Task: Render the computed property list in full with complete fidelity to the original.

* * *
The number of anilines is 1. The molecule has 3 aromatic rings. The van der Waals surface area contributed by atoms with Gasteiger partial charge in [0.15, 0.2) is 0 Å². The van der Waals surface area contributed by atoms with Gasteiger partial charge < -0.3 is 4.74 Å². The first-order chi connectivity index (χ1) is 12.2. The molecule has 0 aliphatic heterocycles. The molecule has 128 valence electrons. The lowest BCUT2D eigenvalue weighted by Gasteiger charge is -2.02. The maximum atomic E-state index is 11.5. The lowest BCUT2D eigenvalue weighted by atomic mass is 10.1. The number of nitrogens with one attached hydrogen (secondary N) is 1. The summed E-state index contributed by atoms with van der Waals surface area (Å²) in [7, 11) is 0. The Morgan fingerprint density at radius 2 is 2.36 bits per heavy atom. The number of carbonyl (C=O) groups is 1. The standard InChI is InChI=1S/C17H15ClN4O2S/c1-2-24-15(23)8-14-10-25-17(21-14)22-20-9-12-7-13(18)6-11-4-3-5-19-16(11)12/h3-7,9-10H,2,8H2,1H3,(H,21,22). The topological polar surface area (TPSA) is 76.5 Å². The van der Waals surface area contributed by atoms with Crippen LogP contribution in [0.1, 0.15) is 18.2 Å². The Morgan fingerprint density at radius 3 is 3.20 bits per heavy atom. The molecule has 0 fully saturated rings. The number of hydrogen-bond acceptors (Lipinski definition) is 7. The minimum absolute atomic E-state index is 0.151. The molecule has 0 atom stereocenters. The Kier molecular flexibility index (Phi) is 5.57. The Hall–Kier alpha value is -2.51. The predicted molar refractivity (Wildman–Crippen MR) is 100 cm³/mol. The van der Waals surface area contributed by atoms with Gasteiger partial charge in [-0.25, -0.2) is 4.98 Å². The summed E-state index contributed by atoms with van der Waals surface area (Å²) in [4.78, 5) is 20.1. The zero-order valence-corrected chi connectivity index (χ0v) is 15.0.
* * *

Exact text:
The number of anilines is 1. The molecule has 3 aromatic rings. The van der Waals surface area contributed by atoms with Gasteiger partial charge in [0.15, 0.2) is 0 Å². The van der Waals surface area contributed by atoms with Gasteiger partial charge < -0.3 is 4.74 Å². The first-order chi connectivity index (χ1) is 12.2. The molecule has 0 aliphatic heterocycles. The molecule has 128 valence electrons. The lowest BCUT2D eigenvalue weighted by Gasteiger charge is -2.02. The maximum atomic E-state index is 11.5. The lowest BCUT2D eigenvalue weighted by atomic mass is 10.1. The number of nitrogens with one attached hydrogen (secondary N) is 1. The summed E-state index contributed by atoms with van der Waals surface area (Å²) in [7, 11) is 0. The Morgan fingerprint density at radius 2 is 2.36 bits per heavy atom. The number of carbonyl (C=O) groups is 1. The standard InChI is InChI=1S/C17H15ClN4O2S/c1-2-24-15(23)8-14-10-25-17(21-14)22-20-9-12-7-13(18)6-11-4-3-5-19-16(11)12/h3-7,9-10H,2,8H2,1H3,(H,21,22). The topological polar surface area (TPSA) is 76.5 Å². The van der Waals surface area contributed by atoms with Crippen LogP contribution in [0.1, 0.15) is 18.2 Å². The Morgan fingerprint density at radius 3 is 3.20 bits per heavy atom. The molecule has 0 fully saturated rings. The number of hydrogen-bond acceptors (Lipinski definition) is 7. The minimum absolute atomic E-state index is 0.151. The molecule has 0 atom stereocenters. The Kier molecular flexibility index (Phi) is 5.57. The Hall–Kier alpha value is -2.51. The predicted molar refractivity (Wildman–Crippen MR) is 100 cm³/mol. The van der Waals surface area contributed by atoms with Gasteiger partial charge in [-0.25, -0.2) is 4.98 Å². The summed E-state index contributed by atoms with van der Waals surface area (Å²) in [4.78, 5) is 20.1. The zero-order valence-corrected chi connectivity index (χ0v) is 15.0.